O’Brien also said that buyers are looking for narrative shorts. Comedies are the most popular genre for broadcasters. He said it’s difficult to make a comedy that crosses into different cultures, and that films that are highly visual and less verbal or even non-verbal, are more likely to appeal to different countries. Fiction shorts are more popular; however there is a rising interest in documentary shorts.
According to O’Brien, most broadcasters use shorts as fillers. Scandinavia, France, Poland and Spain all have film cable channels. Smith has a dedicated short film channel, Movieola.
Not all broadcasters in the global market will put subtitles on short films. France and Germany’s Arte’ will dub films into another language.
O’Brien said there are 10 to 15 good distribution companies in Europe, and their usual commission is 50 percent.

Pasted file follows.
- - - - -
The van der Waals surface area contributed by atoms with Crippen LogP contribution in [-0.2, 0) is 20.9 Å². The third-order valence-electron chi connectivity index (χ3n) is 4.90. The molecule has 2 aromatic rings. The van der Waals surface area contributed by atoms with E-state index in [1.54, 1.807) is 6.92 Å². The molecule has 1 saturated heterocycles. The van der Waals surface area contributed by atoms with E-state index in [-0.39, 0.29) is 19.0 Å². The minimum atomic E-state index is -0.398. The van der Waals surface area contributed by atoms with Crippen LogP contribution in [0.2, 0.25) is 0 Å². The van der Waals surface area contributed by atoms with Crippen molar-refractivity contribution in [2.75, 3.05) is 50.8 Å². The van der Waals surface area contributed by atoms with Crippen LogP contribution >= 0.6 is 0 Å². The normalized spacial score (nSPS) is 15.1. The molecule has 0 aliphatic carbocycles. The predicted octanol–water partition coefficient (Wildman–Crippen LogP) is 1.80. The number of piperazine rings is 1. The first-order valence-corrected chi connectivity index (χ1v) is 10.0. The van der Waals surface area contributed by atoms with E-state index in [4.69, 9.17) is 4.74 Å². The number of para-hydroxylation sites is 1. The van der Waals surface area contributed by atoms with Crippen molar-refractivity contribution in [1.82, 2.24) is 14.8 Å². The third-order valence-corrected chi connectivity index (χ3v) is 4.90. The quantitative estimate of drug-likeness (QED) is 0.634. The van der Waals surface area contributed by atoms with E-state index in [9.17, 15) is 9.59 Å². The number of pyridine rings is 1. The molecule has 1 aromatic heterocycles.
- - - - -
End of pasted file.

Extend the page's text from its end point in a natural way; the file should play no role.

Megan O’Neill stressed that filmmakers need to make sure that a sales agent is actually paying filmmakers, and not just taking their money. She said to take the time to check with other filmmakers if a sales agent pays. For example, she said Sidney Neter, president of SND Films, is a highly respected short film international sales agent.
Cara Longo of the Sundance Channel said that short films are programmed with documentary features as fillers to carry over the audience. Submissions take three to four months to screen and review, and could take up to one year, due to the high volume.
At the present time, the Sundance Channel’s favorite genre is documentary shorts to go with their environmental shorts series, The Green.
Short films under 10 minutes in length get the most exposure. The Sundance Channel also has a 20-30 minute programming block called In Short, where they broadcast short documentaries by theme or director.
The Sundance Channel does straight licensing. They pay $500 base, plus $150 per minute up to a maximum of $3,000. They want two years of exclusive U.S. broadcast rights, plus Video On Demand (VOD) online rights. The online rights is their “ask,” and could possibly be negotiated.